Ten years later, many men weren't bothered by treatment's effects, study finds
TUESDAY, March 16 (HealthDay News) -- The balance between using enough radiation to shield patients from prostate cancer's return while keeping side effects at bay may not be as tricky as once thought, new research shows.
That's because radiation-linked side effects appear to lessen with time. In fact, 10 years after treatment, prostate cancer patients didnt' report suffering more severe side effects after doctors boosted their radiation to levels that made tumor recurrence 50 percent less likely, researchers say.
"A surprising number of men who reported symptoms that had bothered other patients surveyed before or soon after prostate cancer treatment described their current symptoms as normal," said Dr. James Talcott of the Massachusetts General Hospital Cancer, who led the study, in a statement.
The study examined two dose levels used for patients with early-stage prostate cancer. The higher doses -- 79 Gy -- lowered the risk of recurring tumors by half. Of 398 participants, 280 returned surveys.
"Symptoms that seem to bother other patients early in the course of their prostate cancer were regarded as normal by these patients nearly a decade after treatment," Talcott says. "As clinicians, we know that patients adapt to their situation and accept physical changes as the 'new normal.' When talking with prostate cancer patients, I've been surprised when, for example, a patient in his late 60s who became impotent two or three years after treatment would comment, 'Well it would have happened anyway to a man my age.'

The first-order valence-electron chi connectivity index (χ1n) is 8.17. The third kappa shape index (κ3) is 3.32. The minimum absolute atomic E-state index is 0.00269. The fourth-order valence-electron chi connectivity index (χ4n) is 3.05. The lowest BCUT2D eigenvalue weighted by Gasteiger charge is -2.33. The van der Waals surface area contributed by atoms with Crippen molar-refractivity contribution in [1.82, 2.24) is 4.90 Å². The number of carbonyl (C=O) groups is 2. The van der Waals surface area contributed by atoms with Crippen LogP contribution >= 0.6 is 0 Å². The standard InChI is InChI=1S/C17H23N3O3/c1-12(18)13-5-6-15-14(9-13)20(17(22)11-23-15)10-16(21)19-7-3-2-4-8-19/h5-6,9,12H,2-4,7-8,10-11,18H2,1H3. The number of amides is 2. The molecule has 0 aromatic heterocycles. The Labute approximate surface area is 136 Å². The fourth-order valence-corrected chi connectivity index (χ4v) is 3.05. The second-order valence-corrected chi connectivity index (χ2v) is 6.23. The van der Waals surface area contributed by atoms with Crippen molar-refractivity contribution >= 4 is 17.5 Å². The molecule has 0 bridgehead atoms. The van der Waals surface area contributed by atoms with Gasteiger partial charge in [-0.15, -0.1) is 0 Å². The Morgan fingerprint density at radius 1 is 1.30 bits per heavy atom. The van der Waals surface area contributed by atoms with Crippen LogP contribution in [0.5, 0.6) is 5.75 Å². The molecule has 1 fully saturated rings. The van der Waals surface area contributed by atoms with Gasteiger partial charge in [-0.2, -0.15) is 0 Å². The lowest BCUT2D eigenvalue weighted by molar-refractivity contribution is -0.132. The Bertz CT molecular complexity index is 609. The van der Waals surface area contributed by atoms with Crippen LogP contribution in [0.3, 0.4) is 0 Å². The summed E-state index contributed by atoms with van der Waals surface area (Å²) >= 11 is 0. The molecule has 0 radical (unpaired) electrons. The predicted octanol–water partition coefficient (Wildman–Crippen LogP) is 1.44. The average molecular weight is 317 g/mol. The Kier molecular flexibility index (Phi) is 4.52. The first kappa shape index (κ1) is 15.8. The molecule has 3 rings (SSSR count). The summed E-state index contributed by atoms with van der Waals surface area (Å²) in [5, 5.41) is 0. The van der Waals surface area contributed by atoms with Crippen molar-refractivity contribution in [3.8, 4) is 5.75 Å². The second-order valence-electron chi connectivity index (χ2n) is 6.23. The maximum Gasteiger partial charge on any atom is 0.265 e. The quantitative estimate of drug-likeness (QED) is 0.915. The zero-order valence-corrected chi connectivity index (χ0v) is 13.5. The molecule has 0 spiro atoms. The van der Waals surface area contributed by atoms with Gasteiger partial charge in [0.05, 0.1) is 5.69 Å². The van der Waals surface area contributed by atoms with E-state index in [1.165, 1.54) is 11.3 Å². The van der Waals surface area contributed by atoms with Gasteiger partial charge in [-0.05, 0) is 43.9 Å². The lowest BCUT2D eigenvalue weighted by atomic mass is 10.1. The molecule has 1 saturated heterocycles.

"While these results need to be confirmed, since this is just one study, it's looking like we should tell patients that treatment side effects probably will bother them less than they originally fear because they are likely to adjust and experience less distress over time," he added. "We also may need to rethink our standard measures of treatment outcomes, which assume that the impact of symptoms on patients' quality of life does not change over time. While that may be true for pain, it doesn't seem to be true for these sorts of symptoms."
The study appears in the March 17 issue of the Journal of the American Medical Association.
There's more on prostate cancer at the U.S. National Library of Medicine .
-- Randy Dotinga
SOURCE: Massachusetts General Hospital, news release, March 16, 2010
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